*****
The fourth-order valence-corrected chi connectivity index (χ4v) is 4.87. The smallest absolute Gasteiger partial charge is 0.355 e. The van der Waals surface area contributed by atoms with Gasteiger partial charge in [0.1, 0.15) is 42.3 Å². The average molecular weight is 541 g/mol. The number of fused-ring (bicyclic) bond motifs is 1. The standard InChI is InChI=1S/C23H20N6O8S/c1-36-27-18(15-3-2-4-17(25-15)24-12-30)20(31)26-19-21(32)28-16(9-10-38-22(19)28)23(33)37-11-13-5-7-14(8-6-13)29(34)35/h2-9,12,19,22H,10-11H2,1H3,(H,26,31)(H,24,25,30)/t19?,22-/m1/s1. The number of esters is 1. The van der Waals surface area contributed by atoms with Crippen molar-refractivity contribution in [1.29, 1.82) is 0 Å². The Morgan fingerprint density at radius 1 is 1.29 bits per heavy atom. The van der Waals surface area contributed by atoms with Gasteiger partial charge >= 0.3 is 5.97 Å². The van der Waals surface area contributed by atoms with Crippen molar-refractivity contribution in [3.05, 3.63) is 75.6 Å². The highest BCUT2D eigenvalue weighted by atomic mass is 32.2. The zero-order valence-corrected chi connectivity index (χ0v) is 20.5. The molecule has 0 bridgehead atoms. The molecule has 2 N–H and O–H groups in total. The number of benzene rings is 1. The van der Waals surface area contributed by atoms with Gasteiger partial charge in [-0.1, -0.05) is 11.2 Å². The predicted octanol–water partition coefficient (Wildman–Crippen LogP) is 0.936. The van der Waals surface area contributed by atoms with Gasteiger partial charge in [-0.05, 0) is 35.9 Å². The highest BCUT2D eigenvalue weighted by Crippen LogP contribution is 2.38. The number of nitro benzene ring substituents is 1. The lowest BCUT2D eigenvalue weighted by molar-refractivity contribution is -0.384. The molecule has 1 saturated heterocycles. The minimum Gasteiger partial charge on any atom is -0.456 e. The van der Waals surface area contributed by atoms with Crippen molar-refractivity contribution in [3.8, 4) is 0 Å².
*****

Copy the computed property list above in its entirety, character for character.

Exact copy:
The fourth-order valence-corrected chi connectivity index (χ4v) is 4.87. The smallest absolute Gasteiger partial charge is 0.355 e. The van der Waals surface area contributed by atoms with Gasteiger partial charge in [0.1, 0.15) is 42.3 Å². The average molecular weight is 541 g/mol. The number of fused-ring (bicyclic) bond motifs is 1. The standard InChI is InChI=1S/C23H20N6O8S/c1-36-27-18(15-3-2-4-17(25-15)24-12-30)20(31)26-19-21(32)28-16(9-10-38-22(19)28)23(33)37-11-13-5-7-14(8-6-13)29(34)35/h2-9,12,19,22H,10-11H2,1H3,(H,26,31)(H,24,25,30)/t19?,22-/m1/s1. The number of esters is 1. The van der Waals surface area contributed by atoms with Crippen molar-refractivity contribution in [1.29, 1.82) is 0 Å². The Morgan fingerprint density at radius 1 is 1.29 bits per heavy atom. The van der Waals surface area contributed by atoms with Gasteiger partial charge >= 0.3 is 5.97 Å². The van der Waals surface area contributed by atoms with Crippen molar-refractivity contribution in [3.05, 3.63) is 75.6 Å². The highest BCUT2D eigenvalue weighted by atomic mass is 32.2. The zero-order valence-corrected chi connectivity index (χ0v) is 20.5. The molecule has 0 bridgehead atoms. The molecule has 2 N–H and O–H groups in total. The number of benzene rings is 1. The van der Waals surface area contributed by atoms with Gasteiger partial charge in [-0.1, -0.05) is 11.2 Å². The predicted octanol–water partition coefficient (Wildman–Crippen LogP) is 0.936. The van der Waals surface area contributed by atoms with Gasteiger partial charge in [-0.05, 0) is 35.9 Å². The highest BCUT2D eigenvalue weighted by Crippen LogP contribution is 2.38. The number of nitro benzene ring substituents is 1. The lowest BCUT2D eigenvalue weighted by molar-refractivity contribution is -0.384. The molecule has 1 saturated heterocycles. The minimum Gasteiger partial charge on any atom is -0.456 e. The van der Waals surface area contributed by atoms with Crippen molar-refractivity contribution in [3.8, 4) is 0 Å².